The results of our Senior Gift Challenge show that we are doing the right things for many of our students, but it also shows that there are opportunities remaining. How each of us chooses to interact with students in and out of the classroom is crucial to our efforts to build a stronger community.

Enrollment Strategy Plan

MTSU’s enrollment has grown significantly, from 19,121 students in 2000 to more than 25,000 today. A key to future efforts to better serve students will be the implementation of a new strategic plan for student success.

A draft enrollment and retention plan now under my review would meet the requirements of the Complete College Tennessee Act of 2010 and the accompanying funding formula, where simple enrollment growth by itself is not rewarded; instead, budget allocations are based on demonstrated improvements in  retention and plan was sharedwith the Faculty Senate, the Chairs Council, and other faculty last spring. Feedback was solicited through the end of September 2012.

A consulting team of faculty was then put together, consisting of Drs. Michael Arndt, Jackie Eller, Steve Estes, Marva Lucas, and Rebecca Fischer. That group worked hard through the summer of 2012 and  even into the holiday season, evaluating comments that came in from faculty and administrators across the campus, reviewing the sources of data represented in the initial draft, and adding additional content to the strategic plan. As a result of their best efforts, a final plan will be forthcoming from my office.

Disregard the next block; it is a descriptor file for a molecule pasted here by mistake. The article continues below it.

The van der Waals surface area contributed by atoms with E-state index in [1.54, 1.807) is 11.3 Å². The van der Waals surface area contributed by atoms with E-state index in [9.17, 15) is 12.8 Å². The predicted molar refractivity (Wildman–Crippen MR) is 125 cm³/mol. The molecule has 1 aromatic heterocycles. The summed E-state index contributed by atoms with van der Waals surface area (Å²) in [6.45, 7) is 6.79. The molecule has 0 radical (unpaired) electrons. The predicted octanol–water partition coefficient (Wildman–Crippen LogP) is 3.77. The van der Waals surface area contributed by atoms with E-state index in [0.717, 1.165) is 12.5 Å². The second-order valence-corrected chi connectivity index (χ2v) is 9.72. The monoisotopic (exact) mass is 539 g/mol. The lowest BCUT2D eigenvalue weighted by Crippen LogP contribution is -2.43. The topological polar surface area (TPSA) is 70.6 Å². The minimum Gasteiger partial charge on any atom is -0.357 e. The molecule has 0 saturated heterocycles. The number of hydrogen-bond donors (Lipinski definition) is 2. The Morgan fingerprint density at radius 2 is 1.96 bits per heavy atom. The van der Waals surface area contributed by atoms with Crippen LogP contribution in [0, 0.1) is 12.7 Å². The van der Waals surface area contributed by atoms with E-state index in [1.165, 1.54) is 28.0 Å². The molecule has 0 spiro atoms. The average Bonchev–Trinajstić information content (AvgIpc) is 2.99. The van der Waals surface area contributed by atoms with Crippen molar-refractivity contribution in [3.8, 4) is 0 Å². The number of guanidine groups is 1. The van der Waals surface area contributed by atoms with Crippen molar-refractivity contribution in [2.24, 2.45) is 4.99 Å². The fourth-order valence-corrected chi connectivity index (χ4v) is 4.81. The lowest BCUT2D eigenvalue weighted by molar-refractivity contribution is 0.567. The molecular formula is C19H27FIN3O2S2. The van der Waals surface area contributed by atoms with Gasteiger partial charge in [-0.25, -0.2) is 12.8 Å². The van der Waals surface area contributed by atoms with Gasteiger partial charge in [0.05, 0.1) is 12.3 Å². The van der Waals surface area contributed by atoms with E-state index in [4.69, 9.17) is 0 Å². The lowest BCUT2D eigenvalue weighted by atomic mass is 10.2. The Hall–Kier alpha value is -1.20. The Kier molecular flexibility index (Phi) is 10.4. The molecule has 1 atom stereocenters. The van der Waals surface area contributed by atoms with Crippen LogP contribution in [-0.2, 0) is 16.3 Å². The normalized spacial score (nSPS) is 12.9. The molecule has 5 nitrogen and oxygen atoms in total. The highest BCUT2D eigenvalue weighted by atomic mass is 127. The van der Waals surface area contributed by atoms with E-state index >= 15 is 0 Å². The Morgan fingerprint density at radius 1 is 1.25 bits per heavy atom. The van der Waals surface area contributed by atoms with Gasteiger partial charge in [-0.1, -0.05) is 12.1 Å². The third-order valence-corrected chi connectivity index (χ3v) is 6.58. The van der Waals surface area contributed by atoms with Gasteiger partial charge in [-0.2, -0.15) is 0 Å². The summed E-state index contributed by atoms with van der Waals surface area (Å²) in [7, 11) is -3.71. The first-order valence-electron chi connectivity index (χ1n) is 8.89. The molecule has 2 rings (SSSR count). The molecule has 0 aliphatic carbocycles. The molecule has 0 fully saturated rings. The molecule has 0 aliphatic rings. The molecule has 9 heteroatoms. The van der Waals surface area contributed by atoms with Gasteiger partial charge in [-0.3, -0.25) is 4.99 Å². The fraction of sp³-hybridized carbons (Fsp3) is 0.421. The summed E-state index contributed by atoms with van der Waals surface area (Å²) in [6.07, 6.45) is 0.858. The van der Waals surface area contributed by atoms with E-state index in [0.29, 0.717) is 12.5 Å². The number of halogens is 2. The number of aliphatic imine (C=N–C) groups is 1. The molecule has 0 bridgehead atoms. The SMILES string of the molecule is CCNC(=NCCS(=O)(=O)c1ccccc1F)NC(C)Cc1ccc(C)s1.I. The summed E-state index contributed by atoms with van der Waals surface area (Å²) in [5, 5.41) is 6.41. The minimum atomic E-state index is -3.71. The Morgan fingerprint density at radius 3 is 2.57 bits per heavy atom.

A key recommendation in the draft plan is to reach a target maximum enrollment capacity of 30,000 students through carefully managed, targeted growth in various subpopulations of the student body. The focus would also be on attracting more students who are likely to graduate and using a variety of support systems to help keep all students on a path to academic success.